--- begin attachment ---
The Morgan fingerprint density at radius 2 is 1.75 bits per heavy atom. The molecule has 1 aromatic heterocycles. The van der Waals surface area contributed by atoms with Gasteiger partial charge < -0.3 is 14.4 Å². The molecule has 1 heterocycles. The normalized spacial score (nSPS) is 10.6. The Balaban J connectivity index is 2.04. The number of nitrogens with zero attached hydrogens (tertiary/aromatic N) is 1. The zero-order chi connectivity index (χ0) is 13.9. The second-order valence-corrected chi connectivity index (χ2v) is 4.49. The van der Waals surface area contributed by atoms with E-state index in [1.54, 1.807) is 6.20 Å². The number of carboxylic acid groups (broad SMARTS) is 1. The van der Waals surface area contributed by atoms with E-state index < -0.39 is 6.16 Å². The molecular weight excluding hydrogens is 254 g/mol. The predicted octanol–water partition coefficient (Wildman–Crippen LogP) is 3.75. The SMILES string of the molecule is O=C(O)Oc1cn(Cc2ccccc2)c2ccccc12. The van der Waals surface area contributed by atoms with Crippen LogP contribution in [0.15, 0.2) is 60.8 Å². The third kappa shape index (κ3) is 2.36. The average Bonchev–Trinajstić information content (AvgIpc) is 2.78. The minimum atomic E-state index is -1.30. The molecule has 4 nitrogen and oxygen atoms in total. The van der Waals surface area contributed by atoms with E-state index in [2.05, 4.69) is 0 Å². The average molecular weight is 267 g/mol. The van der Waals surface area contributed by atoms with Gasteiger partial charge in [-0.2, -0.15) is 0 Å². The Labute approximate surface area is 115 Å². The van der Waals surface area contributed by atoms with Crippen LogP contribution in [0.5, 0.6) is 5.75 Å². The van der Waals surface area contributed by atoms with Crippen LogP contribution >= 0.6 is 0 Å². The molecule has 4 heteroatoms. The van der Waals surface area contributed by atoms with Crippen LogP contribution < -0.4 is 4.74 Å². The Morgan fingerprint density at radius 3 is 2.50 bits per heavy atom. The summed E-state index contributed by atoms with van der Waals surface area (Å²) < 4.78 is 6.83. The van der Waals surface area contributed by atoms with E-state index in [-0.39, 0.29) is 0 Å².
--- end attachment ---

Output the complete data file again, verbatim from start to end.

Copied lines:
The Morgan fingerprint density at radius 2 is 1.75 bits per heavy atom. The molecule has 1 aromatic heterocycles. The van der Waals surface area contributed by atoms with Gasteiger partial charge < -0.3 is 14.4 Å². The molecule has 1 heterocycles. The normalized spacial score (nSPS) is 10.6. The Balaban J connectivity index is 2.04. The number of nitrogens with zero attached hydrogens (tertiary/aromatic N) is 1. The zero-order chi connectivity index (χ0) is 13.9. The second-order valence-corrected chi connectivity index (χ2v) is 4.49. The van der Waals surface area contributed by atoms with E-state index in [1.54, 1.807) is 6.20 Å². The number of carboxylic acid groups (broad SMARTS) is 1. The van der Waals surface area contributed by atoms with E-state index < -0.39 is 6.16 Å². The molecular weight excluding hydrogens is 254 g/mol. The predicted octanol–water partition coefficient (Wildman–Crippen LogP) is 3.75. The SMILES string of the molecule is O=C(O)Oc1cn(Cc2ccccc2)c2ccccc12. The van der Waals surface area contributed by atoms with Crippen LogP contribution in [0.15, 0.2) is 60.8 Å². The third kappa shape index (κ3) is 2.36. The average Bonchev–Trinajstić information content (AvgIpc) is 2.78. The minimum atomic E-state index is -1.30. The molecule has 4 nitrogen and oxygen atoms in total. The van der Waals surface area contributed by atoms with E-state index in [2.05, 4.69) is 0 Å². The average molecular weight is 267 g/mol. The van der Waals surface area contributed by atoms with Gasteiger partial charge in [-0.2, -0.15) is 0 Å². The Labute approximate surface area is 115 Å². The van der Waals surface area contributed by atoms with Crippen LogP contribution in [0.5, 0.6) is 5.75 Å². The van der Waals surface area contributed by atoms with Crippen LogP contribution >= 0.6 is 0 Å². The molecule has 4 heteroatoms. The van der Waals surface area contributed by atoms with Crippen LogP contribution < -0.4 is 4.74 Å². The Morgan fingerprint density at radius 3 is 2.50 bits per heavy atom. The summed E-state index contributed by atoms with van der Waals surface area (Å²) < 4.78 is 6.83. The van der Waals surface area contributed by atoms with E-state index in [-0.39, 0.29) is 0 Å².